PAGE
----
A lot of us have a natural fear of dying, after all there’s a sense of fearing the unknown, worrying for what comes next and worrying about what and who we leave behind. Many people who suffer with anxiety have reported having an increased fear of dying.
This is not surprising when you consider that a lot of anxiety revolves around hypothesizing about the future or over analysing past interactions. The uncertainty that comes with not knowing what’s going to happen, and not being able to control it can cause a lot of anxious feelings.
Hypotheticals make up a lot of our anxious thoughts. We see it as planning for the worst so if it happens we’re prepared, but a lot of the time they don’t come to pass, or, like life and death, you cannot control when it happens, so it simply makes you feel negative and sad and worried for no reason. The facts are these: we’re all going to die one day. We need to accept it rather than worrying about the when or where.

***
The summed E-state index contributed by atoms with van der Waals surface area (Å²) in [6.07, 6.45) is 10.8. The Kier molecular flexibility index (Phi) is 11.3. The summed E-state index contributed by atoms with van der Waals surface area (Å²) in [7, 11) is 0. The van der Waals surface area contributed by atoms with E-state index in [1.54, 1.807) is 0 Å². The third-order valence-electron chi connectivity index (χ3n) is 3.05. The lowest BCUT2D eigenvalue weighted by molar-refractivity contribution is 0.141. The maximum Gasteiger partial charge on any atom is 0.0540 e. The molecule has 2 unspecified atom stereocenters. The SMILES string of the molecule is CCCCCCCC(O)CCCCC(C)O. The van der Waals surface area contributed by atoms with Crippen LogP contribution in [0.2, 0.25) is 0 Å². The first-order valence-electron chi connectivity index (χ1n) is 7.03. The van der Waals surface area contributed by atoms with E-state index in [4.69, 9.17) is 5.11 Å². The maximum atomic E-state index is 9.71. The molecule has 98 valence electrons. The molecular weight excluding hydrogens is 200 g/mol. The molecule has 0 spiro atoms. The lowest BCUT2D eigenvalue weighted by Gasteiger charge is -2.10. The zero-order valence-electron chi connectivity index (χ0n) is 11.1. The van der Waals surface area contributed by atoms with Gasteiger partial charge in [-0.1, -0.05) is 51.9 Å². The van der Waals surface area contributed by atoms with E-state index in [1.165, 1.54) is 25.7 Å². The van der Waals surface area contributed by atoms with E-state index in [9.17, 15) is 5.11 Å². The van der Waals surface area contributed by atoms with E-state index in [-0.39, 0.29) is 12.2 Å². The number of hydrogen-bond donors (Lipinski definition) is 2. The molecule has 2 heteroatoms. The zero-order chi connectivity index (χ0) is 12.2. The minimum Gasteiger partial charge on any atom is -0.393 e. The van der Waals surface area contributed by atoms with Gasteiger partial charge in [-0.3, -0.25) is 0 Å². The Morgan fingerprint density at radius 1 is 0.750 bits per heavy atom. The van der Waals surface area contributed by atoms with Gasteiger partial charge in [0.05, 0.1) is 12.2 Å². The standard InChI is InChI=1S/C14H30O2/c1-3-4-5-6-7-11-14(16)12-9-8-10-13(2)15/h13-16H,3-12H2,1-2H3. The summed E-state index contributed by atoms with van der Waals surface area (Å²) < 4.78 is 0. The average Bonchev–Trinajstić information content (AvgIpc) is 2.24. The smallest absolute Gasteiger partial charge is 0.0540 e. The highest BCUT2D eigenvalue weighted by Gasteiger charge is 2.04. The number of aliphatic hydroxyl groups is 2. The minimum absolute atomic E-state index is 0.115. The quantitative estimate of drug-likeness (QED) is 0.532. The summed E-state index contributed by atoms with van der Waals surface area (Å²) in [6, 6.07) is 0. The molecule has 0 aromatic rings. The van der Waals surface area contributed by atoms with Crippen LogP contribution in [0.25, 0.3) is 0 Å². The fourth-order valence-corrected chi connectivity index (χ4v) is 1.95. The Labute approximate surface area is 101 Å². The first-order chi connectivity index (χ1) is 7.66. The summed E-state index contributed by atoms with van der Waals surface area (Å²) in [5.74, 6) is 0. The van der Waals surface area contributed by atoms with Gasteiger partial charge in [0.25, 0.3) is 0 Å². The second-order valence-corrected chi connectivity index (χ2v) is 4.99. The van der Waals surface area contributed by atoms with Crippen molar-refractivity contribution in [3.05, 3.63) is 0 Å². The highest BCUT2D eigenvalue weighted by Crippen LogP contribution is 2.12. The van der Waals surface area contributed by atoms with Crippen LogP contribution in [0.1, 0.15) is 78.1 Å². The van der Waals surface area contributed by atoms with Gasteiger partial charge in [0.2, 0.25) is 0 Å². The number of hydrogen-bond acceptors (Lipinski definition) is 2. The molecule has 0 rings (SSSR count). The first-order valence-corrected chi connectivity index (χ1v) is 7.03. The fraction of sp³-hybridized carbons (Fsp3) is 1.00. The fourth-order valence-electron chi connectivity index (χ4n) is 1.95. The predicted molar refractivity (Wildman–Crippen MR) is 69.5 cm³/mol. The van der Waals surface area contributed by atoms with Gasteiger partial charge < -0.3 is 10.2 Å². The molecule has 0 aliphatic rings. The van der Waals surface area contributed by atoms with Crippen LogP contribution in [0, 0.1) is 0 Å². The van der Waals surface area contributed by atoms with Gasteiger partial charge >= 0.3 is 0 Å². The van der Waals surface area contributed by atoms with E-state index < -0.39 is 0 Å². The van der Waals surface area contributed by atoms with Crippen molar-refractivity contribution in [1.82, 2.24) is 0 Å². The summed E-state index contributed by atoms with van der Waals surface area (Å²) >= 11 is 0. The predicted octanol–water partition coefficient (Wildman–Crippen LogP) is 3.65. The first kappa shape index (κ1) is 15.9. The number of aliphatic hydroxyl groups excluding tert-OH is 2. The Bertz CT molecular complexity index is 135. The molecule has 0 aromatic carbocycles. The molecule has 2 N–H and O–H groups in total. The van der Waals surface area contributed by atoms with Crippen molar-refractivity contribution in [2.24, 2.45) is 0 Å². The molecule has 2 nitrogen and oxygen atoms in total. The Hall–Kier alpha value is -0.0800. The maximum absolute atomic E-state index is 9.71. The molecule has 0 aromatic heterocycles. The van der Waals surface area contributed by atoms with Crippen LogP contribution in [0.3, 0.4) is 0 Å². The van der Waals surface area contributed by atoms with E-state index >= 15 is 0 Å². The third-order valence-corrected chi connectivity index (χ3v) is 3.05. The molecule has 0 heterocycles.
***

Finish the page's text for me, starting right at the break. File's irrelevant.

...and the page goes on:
Although having a fear of dying or of death is fairly common, if it’s something that is coming up quite often, seemingly without a clear trigger, such as loss of a loved one or near death experience, it might be worth speaking to a doctor or considering creating coping strategies before it becomes a full phobia or obsession.
In the short term, when these thoughts or feelings occur, you can try focusing on your breathing or listing five things you can see around you, to anchor yourself to the present and distract your mind from the distressing thoughts.
However, this only helps with the symptoms, not the cause of your anxiety. There are several options available including CBT (Cognitive Behavioural Therapy), mindfulness, medication and group therapy. If you’re unsure, please contact your GP for more information.